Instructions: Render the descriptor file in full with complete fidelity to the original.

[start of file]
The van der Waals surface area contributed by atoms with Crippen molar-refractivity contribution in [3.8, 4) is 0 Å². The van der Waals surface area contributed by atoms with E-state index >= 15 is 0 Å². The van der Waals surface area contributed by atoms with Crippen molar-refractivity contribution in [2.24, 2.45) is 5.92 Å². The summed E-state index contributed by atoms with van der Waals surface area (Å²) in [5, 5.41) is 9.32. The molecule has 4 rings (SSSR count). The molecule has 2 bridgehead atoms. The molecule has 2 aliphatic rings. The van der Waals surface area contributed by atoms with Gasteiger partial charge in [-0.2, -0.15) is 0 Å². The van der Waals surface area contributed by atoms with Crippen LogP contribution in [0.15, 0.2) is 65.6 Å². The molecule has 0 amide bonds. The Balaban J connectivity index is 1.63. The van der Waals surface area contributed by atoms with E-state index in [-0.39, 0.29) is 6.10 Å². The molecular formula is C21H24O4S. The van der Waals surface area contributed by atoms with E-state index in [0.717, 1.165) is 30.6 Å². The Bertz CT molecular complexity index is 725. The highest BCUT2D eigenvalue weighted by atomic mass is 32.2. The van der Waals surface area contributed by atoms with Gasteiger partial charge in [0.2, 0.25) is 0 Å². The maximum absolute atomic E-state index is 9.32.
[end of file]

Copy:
The van der Waals surface area contributed by atoms with Crippen molar-refractivity contribution in [3.8, 4) is 0 Å². The van der Waals surface area contributed by atoms with E-state index >= 15 is 0 Å². The van der Waals surface area contributed by atoms with Crippen molar-refractivity contribution in [2.24, 2.45) is 5.92 Å². The summed E-state index contributed by atoms with van der Waals surface area (Å²) in [5, 5.41) is 9.32. The molecule has 4 rings (SSSR count). The molecule has 2 bridgehead atoms. The molecule has 2 aliphatic rings. The van der Waals surface area contributed by atoms with Gasteiger partial charge in [-0.2, -0.15) is 0 Å². The van der Waals surface area contributed by atoms with Crippen LogP contribution in [0.15, 0.2) is 65.6 Å². The molecule has 0 amide bonds. The Balaban J connectivity index is 1.63. The van der Waals surface area contributed by atoms with E-state index in [-0.39, 0.29) is 6.10 Å². The molecular formula is C21H24O4S. The van der Waals surface area contributed by atoms with E-state index in [0.717, 1.165) is 30.6 Å². The Bertz CT molecular complexity index is 725. The highest BCUT2D eigenvalue weighted by atomic mass is 32.2. The van der Waals surface area contributed by atoms with Gasteiger partial charge in [0.2, 0.25) is 0 Å². The maximum absolute atomic E-state index is 9.32.